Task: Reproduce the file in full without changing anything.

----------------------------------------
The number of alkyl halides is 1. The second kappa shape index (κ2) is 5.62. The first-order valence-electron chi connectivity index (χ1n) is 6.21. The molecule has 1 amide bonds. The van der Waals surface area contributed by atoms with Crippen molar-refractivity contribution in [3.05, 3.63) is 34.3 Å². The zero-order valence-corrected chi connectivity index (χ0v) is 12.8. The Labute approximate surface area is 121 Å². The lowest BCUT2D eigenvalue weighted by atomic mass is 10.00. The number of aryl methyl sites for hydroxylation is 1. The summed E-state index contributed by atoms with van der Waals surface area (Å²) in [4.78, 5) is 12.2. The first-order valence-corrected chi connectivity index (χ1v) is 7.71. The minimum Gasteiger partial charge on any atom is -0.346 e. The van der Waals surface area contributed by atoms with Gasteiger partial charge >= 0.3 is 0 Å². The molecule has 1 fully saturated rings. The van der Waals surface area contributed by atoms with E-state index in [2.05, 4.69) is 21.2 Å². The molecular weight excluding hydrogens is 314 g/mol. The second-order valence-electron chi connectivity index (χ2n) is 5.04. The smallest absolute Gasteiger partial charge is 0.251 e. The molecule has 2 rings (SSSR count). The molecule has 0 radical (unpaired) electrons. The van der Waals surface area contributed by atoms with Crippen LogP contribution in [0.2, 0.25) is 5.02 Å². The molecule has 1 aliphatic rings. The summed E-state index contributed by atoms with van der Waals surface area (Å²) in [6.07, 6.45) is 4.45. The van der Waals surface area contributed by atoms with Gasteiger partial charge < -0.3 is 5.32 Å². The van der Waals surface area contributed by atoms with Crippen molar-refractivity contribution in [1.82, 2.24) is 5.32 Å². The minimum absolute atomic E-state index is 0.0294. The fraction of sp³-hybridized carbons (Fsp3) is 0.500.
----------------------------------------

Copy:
The number of alkyl halides is 1. The second kappa shape index (κ2) is 5.62. The first-order valence-electron chi connectivity index (χ1n) is 6.21. The molecule has 1 amide bonds. The van der Waals surface area contributed by atoms with Crippen molar-refractivity contribution in [3.05, 3.63) is 34.3 Å². The zero-order valence-corrected chi connectivity index (χ0v) is 12.8. The Labute approximate surface area is 121 Å². The lowest BCUT2D eigenvalue weighted by atomic mass is 10.00. The number of aryl methyl sites for hydroxylation is 1. The summed E-state index contributed by atoms with van der Waals surface area (Å²) in [4.78, 5) is 12.2. The first-order valence-corrected chi connectivity index (χ1v) is 7.71. The minimum Gasteiger partial charge on any atom is -0.346 e. The van der Waals surface area contributed by atoms with Gasteiger partial charge >= 0.3 is 0 Å². The molecule has 1 fully saturated rings. The van der Waals surface area contributed by atoms with E-state index in [2.05, 4.69) is 21.2 Å². The molecular weight excluding hydrogens is 314 g/mol. The second-order valence-electron chi connectivity index (χ2n) is 5.04. The smallest absolute Gasteiger partial charge is 0.251 e. The molecule has 2 rings (SSSR count). The molecule has 0 radical (unpaired) electrons. The van der Waals surface area contributed by atoms with Crippen LogP contribution in [0.2, 0.25) is 5.02 Å². The molecule has 1 aliphatic rings. The summed E-state index contributed by atoms with van der Waals surface area (Å²) in [6.07, 6.45) is 4.45. The van der Waals surface area contributed by atoms with Gasteiger partial charge < -0.3 is 5.32 Å². The van der Waals surface area contributed by atoms with Crippen molar-refractivity contribution in [1.82, 2.24) is 5.32 Å². The minimum absolute atomic E-state index is 0.0294. The fraction of sp³-hybridized carbons (Fsp3) is 0.500.